Long-read sequencing for clinical applications

Long-read sequencing is a new technology that offers important advantages for medical diagnostics as compared to the short-read sequencing technologies that are currently dominating the market. We have together with clinicians developed a data analysis product (CLAMP) and implemented the world’s first clinical routine diagnostics of leukemia mutations using long-read sequencing, and are now expanding to other applications.

Left: The project aims to provide a complete informatics system for working with long-read sequencing in clinical diagnostics, including an automated analysis module, a searchable database, and a user interface. All components were developed in collaboration with clinicians. Right: The project was selected on the Royal Swedish Academy of Engineering Sciences, IVA 100 list as a project that has high innovative potential and relevance for resulting in new products and services. Ola Spjuth presented the project at IVA Research2Business conference on March 20, 2019.

Long-read single molecule sequencing (LR-SMS) is often called the “third generation” of DNA sequencing and offers important advantages both compared to the 1st (Sanger-based) and 2nd generation (short-read) sequencing technologies. Our team has been among the first in the world to adapt LR-SMS for clinical applications. One important result from our research is that LR-SMS enables for detection of cancer mutations at an earlier stage as compared to other sequencing technologies, thereby opening up for improved patient treatment and better use of expensive drugs. We have also implemented the world’s first clinical routine diagnostics using LR-SMS, screening for drug resistance mutations in patients diagnosed with Chronic Myeloid Leukemia (CML) and who are not responding to treatment. Over 300 patient samples have been analysed so far, and in several cases we have identified therapeutic resistance mutations below the limit of detection of alternative methods, leading to an improved therapeutic decision support and more personalized treatment.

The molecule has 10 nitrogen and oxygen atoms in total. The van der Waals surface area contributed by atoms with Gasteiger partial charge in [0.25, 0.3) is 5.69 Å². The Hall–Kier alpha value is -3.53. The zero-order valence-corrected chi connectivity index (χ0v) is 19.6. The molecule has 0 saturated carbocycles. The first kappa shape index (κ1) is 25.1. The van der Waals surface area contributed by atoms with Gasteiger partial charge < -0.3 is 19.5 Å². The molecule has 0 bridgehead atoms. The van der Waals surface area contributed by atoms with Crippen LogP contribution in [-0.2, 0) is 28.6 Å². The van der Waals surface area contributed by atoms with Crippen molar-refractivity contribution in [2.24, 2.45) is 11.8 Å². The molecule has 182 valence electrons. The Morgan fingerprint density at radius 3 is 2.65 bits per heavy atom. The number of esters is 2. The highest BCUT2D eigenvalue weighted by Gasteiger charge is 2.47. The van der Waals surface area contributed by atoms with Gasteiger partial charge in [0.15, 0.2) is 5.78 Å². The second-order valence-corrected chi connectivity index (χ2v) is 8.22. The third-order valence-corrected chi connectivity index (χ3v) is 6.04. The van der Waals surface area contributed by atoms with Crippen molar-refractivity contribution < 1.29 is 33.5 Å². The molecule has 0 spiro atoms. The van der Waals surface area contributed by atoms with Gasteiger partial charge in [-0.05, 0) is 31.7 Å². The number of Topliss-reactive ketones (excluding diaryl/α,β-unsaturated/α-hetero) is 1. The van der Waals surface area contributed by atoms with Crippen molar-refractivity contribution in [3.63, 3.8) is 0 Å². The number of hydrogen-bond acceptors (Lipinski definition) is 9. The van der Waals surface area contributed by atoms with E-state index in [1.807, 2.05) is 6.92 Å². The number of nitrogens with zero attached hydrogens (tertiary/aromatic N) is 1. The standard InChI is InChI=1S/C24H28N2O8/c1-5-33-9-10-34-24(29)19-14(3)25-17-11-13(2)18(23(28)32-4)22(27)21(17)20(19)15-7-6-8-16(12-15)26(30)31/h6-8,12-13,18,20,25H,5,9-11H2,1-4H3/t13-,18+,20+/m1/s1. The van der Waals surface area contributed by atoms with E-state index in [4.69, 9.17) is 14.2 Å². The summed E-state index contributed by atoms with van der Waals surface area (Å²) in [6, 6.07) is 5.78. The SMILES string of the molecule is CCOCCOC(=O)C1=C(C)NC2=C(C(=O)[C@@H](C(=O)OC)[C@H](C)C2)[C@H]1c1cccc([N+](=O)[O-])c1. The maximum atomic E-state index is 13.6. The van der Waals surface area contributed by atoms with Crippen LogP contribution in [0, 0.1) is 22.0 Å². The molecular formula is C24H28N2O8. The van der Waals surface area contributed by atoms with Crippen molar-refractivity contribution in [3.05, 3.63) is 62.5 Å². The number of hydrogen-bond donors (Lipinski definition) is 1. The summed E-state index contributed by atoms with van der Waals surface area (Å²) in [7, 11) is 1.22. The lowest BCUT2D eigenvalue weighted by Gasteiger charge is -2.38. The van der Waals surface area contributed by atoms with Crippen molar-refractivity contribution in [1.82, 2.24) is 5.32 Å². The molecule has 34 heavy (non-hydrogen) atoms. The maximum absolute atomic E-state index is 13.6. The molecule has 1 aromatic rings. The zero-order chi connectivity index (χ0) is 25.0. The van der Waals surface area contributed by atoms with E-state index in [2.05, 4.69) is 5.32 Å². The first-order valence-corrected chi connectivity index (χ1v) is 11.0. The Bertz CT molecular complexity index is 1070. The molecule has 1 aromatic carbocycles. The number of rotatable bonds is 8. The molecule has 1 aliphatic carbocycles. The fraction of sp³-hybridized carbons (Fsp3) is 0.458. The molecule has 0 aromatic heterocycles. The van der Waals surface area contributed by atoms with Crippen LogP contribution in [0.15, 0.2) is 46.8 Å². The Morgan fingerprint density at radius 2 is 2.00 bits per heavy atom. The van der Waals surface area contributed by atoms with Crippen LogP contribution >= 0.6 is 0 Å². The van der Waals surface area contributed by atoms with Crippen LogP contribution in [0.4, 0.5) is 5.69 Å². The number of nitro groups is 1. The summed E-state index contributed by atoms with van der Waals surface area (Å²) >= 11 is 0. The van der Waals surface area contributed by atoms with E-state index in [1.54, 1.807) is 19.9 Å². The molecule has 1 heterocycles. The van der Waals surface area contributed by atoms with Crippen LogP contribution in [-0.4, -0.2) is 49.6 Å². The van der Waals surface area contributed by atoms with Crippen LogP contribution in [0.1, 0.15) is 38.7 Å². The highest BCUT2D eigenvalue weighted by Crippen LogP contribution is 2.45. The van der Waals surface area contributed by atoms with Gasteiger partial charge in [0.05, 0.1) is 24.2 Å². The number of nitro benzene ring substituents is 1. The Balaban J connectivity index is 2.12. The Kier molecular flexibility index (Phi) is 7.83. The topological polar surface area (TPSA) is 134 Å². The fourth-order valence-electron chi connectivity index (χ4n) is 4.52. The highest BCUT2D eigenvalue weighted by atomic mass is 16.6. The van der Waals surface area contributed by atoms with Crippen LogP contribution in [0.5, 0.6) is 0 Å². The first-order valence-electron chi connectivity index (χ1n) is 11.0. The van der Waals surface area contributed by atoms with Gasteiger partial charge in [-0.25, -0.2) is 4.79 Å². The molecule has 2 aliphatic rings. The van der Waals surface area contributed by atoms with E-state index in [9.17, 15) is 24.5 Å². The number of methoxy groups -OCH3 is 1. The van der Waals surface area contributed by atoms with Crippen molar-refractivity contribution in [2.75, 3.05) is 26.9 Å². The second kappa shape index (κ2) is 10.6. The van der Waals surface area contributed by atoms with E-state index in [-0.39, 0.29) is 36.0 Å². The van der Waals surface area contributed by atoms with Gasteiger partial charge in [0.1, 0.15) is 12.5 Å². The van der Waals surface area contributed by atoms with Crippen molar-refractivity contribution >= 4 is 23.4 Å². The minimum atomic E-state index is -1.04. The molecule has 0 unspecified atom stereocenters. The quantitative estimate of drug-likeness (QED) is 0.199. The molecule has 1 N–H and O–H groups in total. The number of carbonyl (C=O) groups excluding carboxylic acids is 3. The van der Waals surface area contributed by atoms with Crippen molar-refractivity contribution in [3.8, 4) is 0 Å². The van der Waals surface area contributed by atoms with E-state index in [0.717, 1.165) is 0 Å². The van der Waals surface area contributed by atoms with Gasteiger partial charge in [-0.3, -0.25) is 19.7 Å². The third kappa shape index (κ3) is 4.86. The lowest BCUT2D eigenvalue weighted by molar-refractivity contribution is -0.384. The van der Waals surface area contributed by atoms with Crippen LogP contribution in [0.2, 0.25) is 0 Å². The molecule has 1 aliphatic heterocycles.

A central part of our project is the software solution for analysis of LR-SMS data. Over the last 6 years we have developed a software named CLAMP through a close collaboration between bioinformaticians, sequencing experts and clinicians. The first application of CLAMP is the screening of BCR-ABL1 resistance mutations in CML, a system that have been developed together with Uppsala University Hospital over a number of years and running in clinical routine since 2015[1-4]. Today, CLAMP is a fully automated system that takes raw LR-SMS data as input and produces conclusive results for actionable cancer mutations. In 2017, the spin-off company Pincer Bio AB was registered to commercialize CLAMP as a clinical decision support software.

Follow-up projects have been initiated for HCV and TP53. We are also part of the joint SeRC-eSSENCE flagship project e-Science for Cancer Prevention and Control (eCPC).

Main collaborators:

Uppsala University:
Ola Spjuth, PhD; and Wesley Schaal, PhD; Department of Pharmaceutical Biosciences and Science for Life Laboratory, Uppsala University
Adam Ameur, PhD; Department of Immunology, Genetics and Pathology (IGP) and National Genomics Institute (NGI) and Science for Life Laboratory

Uppsala University Hospital
Lucia Cavelier, PhD, and Monica Hermansson, MD, PhD; Clinical Genetics division

Karolinska Institutet:
Ola Spjuth, PhD; Department of Medical Epidemiology at Karolinska Institutet and Swedish e-Science Research Centre
Thierry Soussi, MD, Prof.

[1] Ameur et al. Single-Molecule Sequencing: Towards Clinical Applications. Trends in Biotechnology 2019 Jan;37(1):72-85.
[2] Ardui et al. Single molecule real-time (SMRT) sequencing comes of age: applications and utilities for medical diagnostics. Nucleic Acids Research 2018 Mar 16;46(5):2159-2168.
[3] Lodé et al. Single-molecule DNA sequencing of acute myeloid leukemia and myelodysplastic syndromes with multiple TP53 alterations. Haematologica. 2018 Jan;103(1):e13-e16.
[4] Cavelier er al. Clonal distribution of BCR-ABL1 mutations and splice isoforms by single-molecule long-read RNA sequencing. BMC Cancer. 2015 Feb 12;15:45.